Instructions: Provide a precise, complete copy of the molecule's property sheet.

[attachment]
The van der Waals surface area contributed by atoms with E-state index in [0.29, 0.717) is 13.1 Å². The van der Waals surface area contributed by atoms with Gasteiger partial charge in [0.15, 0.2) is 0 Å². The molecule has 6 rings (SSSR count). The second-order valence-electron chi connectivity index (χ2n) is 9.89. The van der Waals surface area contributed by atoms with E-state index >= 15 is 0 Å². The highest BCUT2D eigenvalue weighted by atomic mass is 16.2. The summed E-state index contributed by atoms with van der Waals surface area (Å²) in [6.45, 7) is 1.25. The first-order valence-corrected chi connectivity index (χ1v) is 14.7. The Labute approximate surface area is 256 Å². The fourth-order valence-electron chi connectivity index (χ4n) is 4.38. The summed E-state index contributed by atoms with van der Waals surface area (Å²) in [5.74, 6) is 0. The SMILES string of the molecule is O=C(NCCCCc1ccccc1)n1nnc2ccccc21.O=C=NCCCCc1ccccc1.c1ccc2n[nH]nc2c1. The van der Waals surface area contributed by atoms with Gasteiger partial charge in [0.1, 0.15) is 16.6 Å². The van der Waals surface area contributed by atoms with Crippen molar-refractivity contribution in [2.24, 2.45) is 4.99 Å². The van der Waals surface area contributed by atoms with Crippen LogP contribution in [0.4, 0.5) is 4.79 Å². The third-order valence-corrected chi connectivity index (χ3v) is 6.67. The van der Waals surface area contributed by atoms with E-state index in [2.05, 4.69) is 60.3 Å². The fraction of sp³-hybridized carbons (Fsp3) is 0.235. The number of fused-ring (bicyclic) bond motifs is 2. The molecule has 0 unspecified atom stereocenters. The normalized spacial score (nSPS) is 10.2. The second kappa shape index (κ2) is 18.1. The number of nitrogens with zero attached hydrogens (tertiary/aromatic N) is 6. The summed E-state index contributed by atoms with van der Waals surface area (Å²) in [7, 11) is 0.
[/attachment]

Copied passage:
The van der Waals surface area contributed by atoms with E-state index in [0.29, 0.717) is 13.1 Å². The van der Waals surface area contributed by atoms with Gasteiger partial charge in [0.15, 0.2) is 0 Å². The molecule has 6 rings (SSSR count). The second-order valence-electron chi connectivity index (χ2n) is 9.89. The van der Waals surface area contributed by atoms with E-state index >= 15 is 0 Å². The highest BCUT2D eigenvalue weighted by atomic mass is 16.2. The summed E-state index contributed by atoms with van der Waals surface area (Å²) in [6.45, 7) is 1.25. The first-order valence-corrected chi connectivity index (χ1v) is 14.7. The Labute approximate surface area is 256 Å². The fourth-order valence-electron chi connectivity index (χ4n) is 4.38. The summed E-state index contributed by atoms with van der Waals surface area (Å²) in [5.74, 6) is 0. The SMILES string of the molecule is O=C(NCCCCc1ccccc1)n1nnc2ccccc21.O=C=NCCCCc1ccccc1.c1ccc2n[nH]nc2c1. The van der Waals surface area contributed by atoms with Gasteiger partial charge in [0.1, 0.15) is 16.6 Å². The van der Waals surface area contributed by atoms with Crippen molar-refractivity contribution in [2.24, 2.45) is 4.99 Å². The van der Waals surface area contributed by atoms with Crippen LogP contribution in [0.4, 0.5) is 4.79 Å². The third-order valence-corrected chi connectivity index (χ3v) is 6.67. The van der Waals surface area contributed by atoms with E-state index in [2.05, 4.69) is 60.3 Å². The fraction of sp³-hybridized carbons (Fsp3) is 0.235. The number of fused-ring (bicyclic) bond motifs is 2. The molecule has 0 unspecified atom stereocenters. The normalized spacial score (nSPS) is 10.2. The second kappa shape index (κ2) is 18.1. The number of nitrogens with zero attached hydrogens (tertiary/aromatic N) is 6. The summed E-state index contributed by atoms with van der Waals surface area (Å²) in [7, 11) is 0.